Imposing Sanctions on Two Burmese State-Owned Enterprises

Antony J. Blinken, Secretary of State

The Burmese military regime continues to ignore the will of the people of Burma to restore the country’s path to democracy. Instead of acceding to the clear aspirations of its citizens, the regime has intensified its violent crackdown, killing more than 650 people, including many children, and detaining more than 3,200 others since February 1.

Today, the United States is taking further action to restrict the regime’s access to key economic resources by designating two state-owned enterprises that benefit the regime as it engages in violence against the people of Burma. Myanma Timber Enterprise (MTE) and Myanmar Pearl Enterprise (MPE) are being designated pursuant to Executive Order 14014, for being a political subdivision, agency, or instrumentality of the Government of Burma.

Our action today reinforces our message to the military that the United States will continue to target specific funding channels and promote accountability for the coup and related violence. We will continue to support the people of Burma in their efforts to reject this coup, and we call on the military regime to cease violence, release all those unjustly detained, and restore Burma’s path to democracy.

For more information about today’s action, see the Treasury Department’s press release .

More from: Antony J. Blinken, Secretary of State

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  • Veterans Community Care Program: Immediate Actions Needed to Ensure Health Providers Associated with Poor Quality Care Are Excluded
    In U.S GAO News
    The Department of Veterans Affairs (VA) has implemented contracts with Optum and TriWest to set up networks of community providers as part of the new Veterans Community Care Program (VCCP). However, the two contractors' processes for implementing eligibility restrictions established by the VA MISSION Act, as outlined in their policies and reflected in their contracts, may not consistently exclude all ineligible providers from participating in the VCCP. The VA MISSION Act prohibits providers from participating in the VCCP if they have lost a state medical license, for example, as a result of revocation or termination for cause or due to concerns about poor quality of care. However, VA's contracts with these contractors do not require the verification of providers' history of license sanctions, including a revoked license, in all states during credentialing. Only one of the two contractors has a process that includes verifying providers' licensure history in all states and neither has a sufficient process for continuously monitoring provider licenses. Contractor Processes for Implementing VA MISSION Act Restrictions on Community Care Provider Eligibility In May 2019, VA began tracking providers who do not meet the eligibility restrictions established by the VA MISSION Act. However, this tracking does not address providers removed from VA prior to this date. As of September 2020, VA had deactivated 136 ineligible VA providers from VCCP participation. GAO reviewed data going back to July 1, 2016 and identified an additional 227 providers that had been removed from VA employment and are potentially providing care in the VCCP. VA stated it has no plans to further review these providers. VA officials said these providers were eligible to participate in the VCCP because they were removed from VA employment before the VA MISSION Act restrictions were effective. Thus, there is a continued risk that former VA providers associated with quality of care concerns are participating in the VCCP. The VA MISSION Act of 2018 established a new community care program, the VCCP, aimed at providing care to veterans when it could not reasonably be delivered by providers at VA medical facilities. The act also requires VA to exclude from participation in the VCCP providers who lost a license for violating medical license requirements in any state or who VA removed from employment for quality of care concerns or otherwise suspended from VA employment. The VA MISSION Act included provisions for GAO to report on the implementation of restrictions on certain health care providers' participation in the VCCP. This report examines, among other issues, VA and contractor processes to implement these eligibility restrictions on provider participation in the VCCP. GAO reviewed VA's contracts and contractor policies related to VCCP provider credentialing, interviewed VA and contractor officials, and assessed the provider credentialing requirements and processes. In addition, GAO collected data on former VA providers and compared these data to the database of VCCP providers. GAO is making three recommendations to VA, including that VA require its contractors to have credentialing and monitoring policies that ensure compliance with VA MISSION Act license restrictions and that it assess the risk to veterans when former VA providers with quality concerns continue to provide VCCP care. VA generally agreed with GAO's three recommendations. For more information, contact Sharon M. Silas at (202) 512-7114 or silass@gao.gov.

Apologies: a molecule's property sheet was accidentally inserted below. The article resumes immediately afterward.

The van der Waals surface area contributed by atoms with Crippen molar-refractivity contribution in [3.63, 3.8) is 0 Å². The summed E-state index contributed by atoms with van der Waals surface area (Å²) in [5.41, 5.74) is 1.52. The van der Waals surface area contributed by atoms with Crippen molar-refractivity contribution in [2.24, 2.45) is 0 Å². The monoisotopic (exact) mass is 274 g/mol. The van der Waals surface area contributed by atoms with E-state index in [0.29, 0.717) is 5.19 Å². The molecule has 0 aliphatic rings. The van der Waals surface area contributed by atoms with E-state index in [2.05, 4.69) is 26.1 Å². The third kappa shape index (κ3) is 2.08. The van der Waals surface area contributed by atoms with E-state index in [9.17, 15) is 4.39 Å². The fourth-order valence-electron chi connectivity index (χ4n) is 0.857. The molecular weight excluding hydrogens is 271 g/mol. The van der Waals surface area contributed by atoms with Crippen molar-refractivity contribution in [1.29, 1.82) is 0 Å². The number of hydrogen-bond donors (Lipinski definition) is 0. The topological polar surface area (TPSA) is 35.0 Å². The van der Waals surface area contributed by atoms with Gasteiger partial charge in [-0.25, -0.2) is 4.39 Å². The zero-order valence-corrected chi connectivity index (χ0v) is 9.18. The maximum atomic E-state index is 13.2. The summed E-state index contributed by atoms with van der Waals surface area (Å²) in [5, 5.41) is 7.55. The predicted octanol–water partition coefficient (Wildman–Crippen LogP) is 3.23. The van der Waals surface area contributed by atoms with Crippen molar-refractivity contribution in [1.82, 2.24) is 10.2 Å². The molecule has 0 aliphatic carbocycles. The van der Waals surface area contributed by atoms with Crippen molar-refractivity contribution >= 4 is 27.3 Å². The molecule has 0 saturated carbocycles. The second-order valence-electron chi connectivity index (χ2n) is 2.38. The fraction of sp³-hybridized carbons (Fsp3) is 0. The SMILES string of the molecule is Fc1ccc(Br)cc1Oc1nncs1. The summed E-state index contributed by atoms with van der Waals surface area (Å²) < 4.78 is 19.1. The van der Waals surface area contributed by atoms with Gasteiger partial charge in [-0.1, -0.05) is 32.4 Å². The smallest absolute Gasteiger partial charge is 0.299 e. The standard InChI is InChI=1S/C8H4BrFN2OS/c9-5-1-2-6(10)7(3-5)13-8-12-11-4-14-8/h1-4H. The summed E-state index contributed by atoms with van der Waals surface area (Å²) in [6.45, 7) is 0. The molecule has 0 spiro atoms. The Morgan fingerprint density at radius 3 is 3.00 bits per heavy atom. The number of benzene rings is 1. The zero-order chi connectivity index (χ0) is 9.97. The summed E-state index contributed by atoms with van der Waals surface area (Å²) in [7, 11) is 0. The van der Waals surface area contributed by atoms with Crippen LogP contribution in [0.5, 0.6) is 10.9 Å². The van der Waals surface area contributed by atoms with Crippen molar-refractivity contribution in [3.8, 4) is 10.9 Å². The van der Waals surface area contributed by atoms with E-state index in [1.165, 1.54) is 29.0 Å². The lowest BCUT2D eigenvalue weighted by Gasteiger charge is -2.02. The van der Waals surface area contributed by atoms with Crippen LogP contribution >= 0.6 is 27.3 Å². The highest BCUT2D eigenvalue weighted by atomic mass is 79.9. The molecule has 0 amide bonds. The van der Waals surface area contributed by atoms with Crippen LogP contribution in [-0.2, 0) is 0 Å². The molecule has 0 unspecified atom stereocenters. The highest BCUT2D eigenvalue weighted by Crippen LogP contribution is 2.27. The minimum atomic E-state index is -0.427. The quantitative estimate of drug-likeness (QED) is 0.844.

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  • Behavioral Health: Patient Access, Provider Claims Payment, and the Effects of the COVID-19 Pandemic